Set Pieces: A slice of 1970s Santa Barbara in HBO's 'Cinema Verite'
Filmed 40 years ago in Santa Barbara, the groundbreaking documentary "An American Family" was a blueprint for what is now known as reality TV. The 12-part PBS program about Pat and Bill Loud and their five teenagers was an indelible document of a California lifestyle that has pretty much gone the way of wood-paneled station wagons.
The architecture and interiors of upper-middle-class Santa Barbara in the early 1970s has been vividly realized in "Cinema Verite," HBO's fictionalized account of the Loud saga. The film premiered on Saturday and has encore and on-demand screenings Tuesday night and throughout May.
"Santa Barbara at the time was a town of surfers and conservatives," production designer Patti Podesta said in an email, noting that Bill and Pat Loud (played by Tim Robbins, above left, and Diane Lane at the table) lived in a builder-designed home purchased in 1964.
"I did make the pilgrimage to the real Loud house," Podesta said. "It is much changed since they lived there. Our Santa Barbara was found on the outskirts of L.A., in Altadena and Tarzana, San Pedro, Santa Monica and Upland."
She described the original Loud home as a classic California ranch house: "A long, close-to-the-ground profile with minimal decoration with stucco and wood siding outdoors and some brick indoors."
To find exteriors for shooting, Podesta examined houses in specific neighborhoods using Google Earth and sent location scouts to see them in person. "The houses you see in our film are still owned by the original families and have not been remodeled," she said. "The one we used for the front exteriors had no lawn. We put one in for the owners, added landscaping, painted their house and reworked the siding and windows."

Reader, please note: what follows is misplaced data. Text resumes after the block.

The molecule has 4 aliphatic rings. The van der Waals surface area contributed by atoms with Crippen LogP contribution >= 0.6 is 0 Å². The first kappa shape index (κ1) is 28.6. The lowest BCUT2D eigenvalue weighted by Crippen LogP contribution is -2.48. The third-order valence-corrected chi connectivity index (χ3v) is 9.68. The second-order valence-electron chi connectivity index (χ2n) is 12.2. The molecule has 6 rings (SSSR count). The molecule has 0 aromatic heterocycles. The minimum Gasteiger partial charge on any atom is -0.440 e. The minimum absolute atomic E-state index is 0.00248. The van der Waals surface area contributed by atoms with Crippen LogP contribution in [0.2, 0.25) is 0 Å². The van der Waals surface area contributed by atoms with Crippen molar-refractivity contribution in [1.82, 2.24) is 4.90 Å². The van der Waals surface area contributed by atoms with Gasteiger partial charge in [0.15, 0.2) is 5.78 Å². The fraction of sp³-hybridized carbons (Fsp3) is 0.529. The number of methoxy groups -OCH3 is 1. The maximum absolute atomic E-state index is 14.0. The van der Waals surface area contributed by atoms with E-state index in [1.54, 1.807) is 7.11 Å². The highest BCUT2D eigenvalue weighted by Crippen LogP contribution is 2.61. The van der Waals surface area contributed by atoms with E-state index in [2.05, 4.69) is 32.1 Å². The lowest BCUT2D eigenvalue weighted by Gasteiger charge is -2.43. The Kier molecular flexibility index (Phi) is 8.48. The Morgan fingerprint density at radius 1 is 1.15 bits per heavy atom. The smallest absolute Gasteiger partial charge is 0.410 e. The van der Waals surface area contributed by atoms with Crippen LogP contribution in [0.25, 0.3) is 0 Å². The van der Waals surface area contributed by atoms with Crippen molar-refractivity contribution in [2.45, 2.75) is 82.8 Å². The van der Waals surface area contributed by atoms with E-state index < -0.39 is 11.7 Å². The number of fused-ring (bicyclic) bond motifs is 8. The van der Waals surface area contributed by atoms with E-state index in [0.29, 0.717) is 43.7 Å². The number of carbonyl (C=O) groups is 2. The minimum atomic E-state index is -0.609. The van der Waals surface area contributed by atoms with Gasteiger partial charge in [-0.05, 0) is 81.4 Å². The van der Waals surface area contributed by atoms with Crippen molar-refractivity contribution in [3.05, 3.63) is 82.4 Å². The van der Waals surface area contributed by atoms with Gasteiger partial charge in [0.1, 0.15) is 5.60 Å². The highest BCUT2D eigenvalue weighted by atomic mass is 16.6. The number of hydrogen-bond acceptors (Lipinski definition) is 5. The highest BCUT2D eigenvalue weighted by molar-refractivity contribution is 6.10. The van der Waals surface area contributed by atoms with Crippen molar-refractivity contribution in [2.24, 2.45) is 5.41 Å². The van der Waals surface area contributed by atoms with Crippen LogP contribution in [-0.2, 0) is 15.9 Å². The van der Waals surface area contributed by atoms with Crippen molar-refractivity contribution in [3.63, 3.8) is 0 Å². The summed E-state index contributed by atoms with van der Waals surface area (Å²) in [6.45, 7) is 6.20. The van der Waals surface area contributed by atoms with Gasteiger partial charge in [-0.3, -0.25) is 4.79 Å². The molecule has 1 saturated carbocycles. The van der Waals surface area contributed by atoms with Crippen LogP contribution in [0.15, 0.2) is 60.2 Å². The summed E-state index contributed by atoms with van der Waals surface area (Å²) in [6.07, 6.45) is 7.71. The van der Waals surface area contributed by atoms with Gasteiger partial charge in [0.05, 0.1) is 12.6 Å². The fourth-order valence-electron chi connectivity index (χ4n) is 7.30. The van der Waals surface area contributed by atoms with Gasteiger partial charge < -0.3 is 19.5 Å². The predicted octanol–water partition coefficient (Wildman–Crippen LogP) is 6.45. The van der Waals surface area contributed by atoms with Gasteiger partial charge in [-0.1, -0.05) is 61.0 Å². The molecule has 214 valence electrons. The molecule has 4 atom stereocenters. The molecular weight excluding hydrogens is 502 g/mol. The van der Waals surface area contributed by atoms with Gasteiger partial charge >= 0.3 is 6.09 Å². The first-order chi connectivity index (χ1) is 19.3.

A second home about a mile away was used for its pool and the striking 1960s elements, including an unaltered original kitchen and a stone wall with a pass-through countertop. Podesta added a vintage refrigerator, re-created the rectangular white laminate table that the Louds owned and had blue swivel bucket chairs made.
Keep reading for more on the 1970s suburban splendor seen in "Cinema Verite" ...
For the family's pool terrace, right, Podesta rented Brown Jordan pieces, "the quintessential period patio furniture," from a prop house and augmented the rentals with pieces from a Palm Springs vintage store that were refurbished to match.
Although the adjoining kitchen-family room and the pool deck look entirely modern, the Louds' lush boudoir and daughter Delilah's room, with matching wallpaper and curtains, feels more romantic and traditional.
"They had fabulous taste," Podesta said. "Chinoiserie, flamboyant lamps, an eclectic mix before eclectic was a style."
Set decorator Meg Everist and shopper Jennifer Durban pulled together the Louds' living room, below, after weeks of shopping at the vintage stores on 4th Street in Long Beach, at Ventura yard sales and on Craigslist. They purchased the sofa and chairs from a vintage store and reupholstered the pieces in tweed or a deep blue velvet. The classic Eames 670 lounge chair was Podesta's idea.
"The Louds did not have an Eames lounge chair, but they did have a black leather chair and ottoman against their windows and plants in the corner," she said. "I liked the idea that actors could sit on the chair or on the ottoman, cross-legged or in irregular positions, and this would bring Loud-esque casualness to a scene."
-- David A. Keeps
CORRECTED: An earlier version of this post misspelled the last names of set decorator Meg Everist and shopper Jennifer Durban.
Photo credits, top and bottom: Sam Urdank / HBO
Photo credit, middle: Peter Iovino / HBO